Economists at The Brattle Group released a report today in which they analyze the impact of different spectrum sharing schemes and propose implementing a spectrum based fee that would incentivize federal users to adjust their usage to more efficiently allocate this scarce resource and reduce costs.

As demand for more complex wireless technologies increases, so does the demand from both commercial and government users for spectrum suitable for wireless broadband services. Sharing between federal and commercial users will be a key component of the strategy to meet growing demands for spectrum. The authors identify several different types of spectrum sharing currently proposed or in use:

  • Geographic sharing;
  • Predictable and random temporal sharing;
  • Coordinated sharing; and
  • Rule-based sharing.

Allocating shared spectrum efficiently, however, requires balancing competing demands to assign the spectrum use rights to the user(s) who value(s) them most. To do this, policy makers and market participants must have a clear understanding of how the value of spectrum to individual users is affected by spectrum sharing. To illustrate the impact of sharing on spectrum value, the authors use a series of examples, both hypothetical and grounded in CSMAC recommendations. For instance, they show that for the 1695 MHz – 1710 MHz band, excluding 12% of the population in the currently proposed exclusion zones could reduce the value of the band by 16%, but relocating some of the exclusion zones from urban to rural areas would only reduce the value of the band by 7%.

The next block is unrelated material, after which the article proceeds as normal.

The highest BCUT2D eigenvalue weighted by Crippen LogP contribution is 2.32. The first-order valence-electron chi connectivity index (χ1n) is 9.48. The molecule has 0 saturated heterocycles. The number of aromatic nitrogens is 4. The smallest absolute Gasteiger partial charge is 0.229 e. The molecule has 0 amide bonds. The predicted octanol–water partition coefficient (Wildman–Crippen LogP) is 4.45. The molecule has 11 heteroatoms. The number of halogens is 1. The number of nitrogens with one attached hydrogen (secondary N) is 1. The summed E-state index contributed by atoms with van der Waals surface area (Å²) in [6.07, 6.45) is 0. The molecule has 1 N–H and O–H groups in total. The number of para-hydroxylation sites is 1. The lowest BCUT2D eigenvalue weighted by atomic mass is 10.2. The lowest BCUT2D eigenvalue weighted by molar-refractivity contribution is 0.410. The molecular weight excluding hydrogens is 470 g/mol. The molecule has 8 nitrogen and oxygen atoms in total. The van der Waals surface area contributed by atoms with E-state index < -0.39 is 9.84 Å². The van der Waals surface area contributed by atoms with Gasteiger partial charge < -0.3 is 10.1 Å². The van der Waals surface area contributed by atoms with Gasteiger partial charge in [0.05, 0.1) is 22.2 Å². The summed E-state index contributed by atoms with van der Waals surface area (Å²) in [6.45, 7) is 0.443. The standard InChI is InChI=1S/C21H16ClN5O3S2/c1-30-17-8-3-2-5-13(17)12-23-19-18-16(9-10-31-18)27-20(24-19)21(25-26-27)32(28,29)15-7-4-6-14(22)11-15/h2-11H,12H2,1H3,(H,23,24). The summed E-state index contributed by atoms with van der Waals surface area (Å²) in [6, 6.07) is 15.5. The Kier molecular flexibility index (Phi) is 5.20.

According to the report, federal users currently have little incentive to use spectrum efficiently, because they do not internalize the costs associated with their spectrum use. Imposing a spectrum based fee would incentivize federal users to use the spectrum more efficiently. The authors propose that the appropriate fee should be based on the commercial value of spectrum. By tying the fee to spectrum’s commercial value, federal users would be incurring the foregone economic value or opportunity cost of the spectrum in deploying these federal services.

“Spectrum is a highly valued, scarce resource. The spectrum fee we have proposed will create incentives for efficient spectrum use, in part by shining a light on the costs of spectrum use by federal users,” said Coleman Bazelon, a Brattle principal and co-author of the report. “Additionally, the fee setting process that we have proposed should generate good, accurate information about the value of federal spectrum use—information policymakers can utilize in more direct spectrum management decisions.”

The report, funded by Verizon, was authored by Brattle Principal Coleman Bazelon and Associate Giulia McHenry with contributions from Brattle Research Analysts Maura Coughlin and Katie Lee. The report, “Spectrum Sharing: Taxonomy and Economics,” and its executive summary is available for download below.


Executive Summary